Over at Footnoted, Michelle Leder and her team dig through SEC filings digging up the dirt on bad corporate behavior. They were digging through the 10-K for Estee Lauder when Theo Francis came across a new risk factor.
Our inability to anticipate and respond to market trends and changes in consumer preferences could adversely affect our financial results.
Our continued success depends on our ability to anticipate, gauge and react in a timely and cost-effective manner to changes in consumer tastes for skin care, makeup, fragrance and hair care products, their attitudes toward our industry and brands, as well as to where and how consumers shop for those products. We must continually work to develop, produce and market new products, maintain and enhance the recognition of our brands, achieve a favorable mix of products, and refine our approach as to how and where we market and sell our products. While we devote considerable effort and resources to shape, analyze and respond to consumer preferences, we recognize that consumer tastes cannot be predicted with certainty and can change rapidly. The issue is compounded by the increasing use of social and digital media by consumers and the speed by which information and opinions are shared. If we are unable to anticipate and respond to sudden challenges that we may face in the marketplace, trends in the market for our products and changing consumer demands and sentiment, our financial results will suffer.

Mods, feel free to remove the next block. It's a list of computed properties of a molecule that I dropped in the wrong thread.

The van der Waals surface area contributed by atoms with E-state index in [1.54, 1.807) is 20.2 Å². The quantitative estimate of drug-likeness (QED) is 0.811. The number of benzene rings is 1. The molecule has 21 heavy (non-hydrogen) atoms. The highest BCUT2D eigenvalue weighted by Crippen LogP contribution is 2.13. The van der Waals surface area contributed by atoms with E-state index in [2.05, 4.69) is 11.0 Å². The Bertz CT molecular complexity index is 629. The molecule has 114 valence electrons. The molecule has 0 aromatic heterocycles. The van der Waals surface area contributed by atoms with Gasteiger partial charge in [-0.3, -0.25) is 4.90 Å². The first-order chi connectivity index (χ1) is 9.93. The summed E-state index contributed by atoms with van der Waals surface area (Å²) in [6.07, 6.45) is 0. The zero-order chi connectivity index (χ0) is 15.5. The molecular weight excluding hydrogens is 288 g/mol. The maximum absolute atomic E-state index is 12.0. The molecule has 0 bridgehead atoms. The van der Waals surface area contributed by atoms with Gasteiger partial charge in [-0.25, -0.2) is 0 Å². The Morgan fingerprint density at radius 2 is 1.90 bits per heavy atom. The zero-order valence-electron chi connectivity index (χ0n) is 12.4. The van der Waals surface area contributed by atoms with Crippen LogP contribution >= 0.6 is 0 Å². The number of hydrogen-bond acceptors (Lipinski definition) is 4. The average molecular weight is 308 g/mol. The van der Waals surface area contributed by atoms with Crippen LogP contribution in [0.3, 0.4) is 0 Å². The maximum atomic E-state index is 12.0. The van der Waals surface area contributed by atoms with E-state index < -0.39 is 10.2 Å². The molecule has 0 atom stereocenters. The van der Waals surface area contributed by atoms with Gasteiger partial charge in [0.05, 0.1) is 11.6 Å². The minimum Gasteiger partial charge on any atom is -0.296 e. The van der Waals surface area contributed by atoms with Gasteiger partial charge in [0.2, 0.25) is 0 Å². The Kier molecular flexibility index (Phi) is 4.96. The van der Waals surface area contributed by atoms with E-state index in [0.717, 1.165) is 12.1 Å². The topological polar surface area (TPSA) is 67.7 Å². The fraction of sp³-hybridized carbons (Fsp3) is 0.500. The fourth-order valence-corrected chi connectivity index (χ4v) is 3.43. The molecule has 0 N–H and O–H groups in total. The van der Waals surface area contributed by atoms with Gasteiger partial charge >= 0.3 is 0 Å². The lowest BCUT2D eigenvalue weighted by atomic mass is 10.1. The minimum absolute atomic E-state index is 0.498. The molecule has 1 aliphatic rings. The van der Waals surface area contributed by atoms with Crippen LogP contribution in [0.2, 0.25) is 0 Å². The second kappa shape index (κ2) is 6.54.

It’s not exactly: “We could lose millions if the Twitteratti turn on us.”
Public companies disclose risk factors in their SEC filings trying to inform its stockholders and potential purchasers of its stock about potential losses. Failure to disclose a risk could result in a shareholder suit that the company was hiding its risks.
It looks like Estee Lauder is covering itself in case its customers get ugly in social media, start attacking the company, and stop buying its products.
Ever vigilant, Theo Francis poured back through the SEC database to see if any other companies had disclosed social media as a risk factor in its SEC filings. The only other consumer-product company they found that lists social media as a risk factor in its 10-K was lululemon athletica, a Vancouver-based maker of “yoga-inspired apparel.”
Social media is not a new disclosure in SEC filings, but it was mostly discussed in marketing strategies and business strategies for tech and media companies. For example, Estee Lauder’s competitor Elizabeth Arden talks about the use of social media as part of its marketing strategy, but does not disclose it as a risk factor.
I wonder if we will see other companies start adding social media as a risk factor. Have you seen any other companies list it as a risk factor?
- Warning: Social media at Estee Lauder… by Theo Francis in Footnoted
- Estee Lauder 10-K June 30, 2010
- Lululemon Athletica 10-K January 31, 2010
- Search the SEC’s EDGAR database for “social media”